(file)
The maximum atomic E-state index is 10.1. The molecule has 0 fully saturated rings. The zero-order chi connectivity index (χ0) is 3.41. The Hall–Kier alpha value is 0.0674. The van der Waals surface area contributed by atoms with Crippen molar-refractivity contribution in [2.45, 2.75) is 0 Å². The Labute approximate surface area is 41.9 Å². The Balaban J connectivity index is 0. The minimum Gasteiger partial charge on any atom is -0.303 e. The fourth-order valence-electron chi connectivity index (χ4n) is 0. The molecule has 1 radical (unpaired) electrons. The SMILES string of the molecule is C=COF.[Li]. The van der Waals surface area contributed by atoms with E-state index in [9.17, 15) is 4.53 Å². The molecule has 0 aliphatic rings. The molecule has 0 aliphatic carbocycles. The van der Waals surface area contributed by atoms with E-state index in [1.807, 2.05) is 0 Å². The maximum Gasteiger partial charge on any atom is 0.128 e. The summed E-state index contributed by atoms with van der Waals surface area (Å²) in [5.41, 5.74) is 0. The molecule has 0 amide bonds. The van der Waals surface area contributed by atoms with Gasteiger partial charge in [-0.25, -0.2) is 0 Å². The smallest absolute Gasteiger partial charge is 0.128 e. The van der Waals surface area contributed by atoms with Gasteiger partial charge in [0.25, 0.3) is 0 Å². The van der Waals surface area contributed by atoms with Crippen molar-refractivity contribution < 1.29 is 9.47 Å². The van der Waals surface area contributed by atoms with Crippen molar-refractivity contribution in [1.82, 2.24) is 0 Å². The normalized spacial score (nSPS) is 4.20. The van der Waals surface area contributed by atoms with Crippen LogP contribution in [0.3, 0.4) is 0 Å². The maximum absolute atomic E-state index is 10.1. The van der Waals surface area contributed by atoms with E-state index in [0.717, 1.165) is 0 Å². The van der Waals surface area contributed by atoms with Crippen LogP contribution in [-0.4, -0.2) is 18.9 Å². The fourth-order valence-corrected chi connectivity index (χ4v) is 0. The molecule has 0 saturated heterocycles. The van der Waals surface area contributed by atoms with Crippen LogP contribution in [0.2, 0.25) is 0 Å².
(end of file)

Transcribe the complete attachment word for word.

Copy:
The maximum atomic E-state index is 10.1. The molecule has 0 fully saturated rings. The zero-order chi connectivity index (χ0) is 3.41. The Hall–Kier alpha value is 0.0674. The van der Waals surface area contributed by atoms with Crippen molar-refractivity contribution in [2.45, 2.75) is 0 Å². The Labute approximate surface area is 41.9 Å². The Balaban J connectivity index is 0. The minimum Gasteiger partial charge on any atom is -0.303 e. The fourth-order valence-electron chi connectivity index (χ4n) is 0. The molecule has 1 radical (unpaired) electrons. The SMILES string of the molecule is C=COF.[Li]. The van der Waals surface area contributed by atoms with E-state index in [9.17, 15) is 4.53 Å². The molecule has 0 aliphatic rings. The molecule has 0 aliphatic carbocycles. The van der Waals surface area contributed by atoms with E-state index in [1.807, 2.05) is 0 Å². The maximum Gasteiger partial charge on any atom is 0.128 e. The summed E-state index contributed by atoms with van der Waals surface area (Å²) in [5.41, 5.74) is 0. The molecule has 0 amide bonds. The van der Waals surface area contributed by atoms with Gasteiger partial charge in [-0.25, -0.2) is 0 Å². The smallest absolute Gasteiger partial charge is 0.128 e. The van der Waals surface area contributed by atoms with Gasteiger partial charge in [0.25, 0.3) is 0 Å². The van der Waals surface area contributed by atoms with Crippen molar-refractivity contribution < 1.29 is 9.47 Å². The van der Waals surface area contributed by atoms with Crippen molar-refractivity contribution in [1.82, 2.24) is 0 Å². The normalized spacial score (nSPS) is 4.20. The van der Waals surface area contributed by atoms with Crippen LogP contribution in [0.3, 0.4) is 0 Å². The maximum absolute atomic E-state index is 10.1. The van der Waals surface area contributed by atoms with E-state index in [0.717, 1.165) is 0 Å². The van der Waals surface area contributed by atoms with Crippen LogP contribution in [-0.4, -0.2) is 18.9 Å². The fourth-order valence-corrected chi connectivity index (χ4v) is 0. The molecule has 0 saturated heterocycles. The van der Waals surface area contributed by atoms with Crippen LogP contribution in [0.2, 0.25) is 0 Å².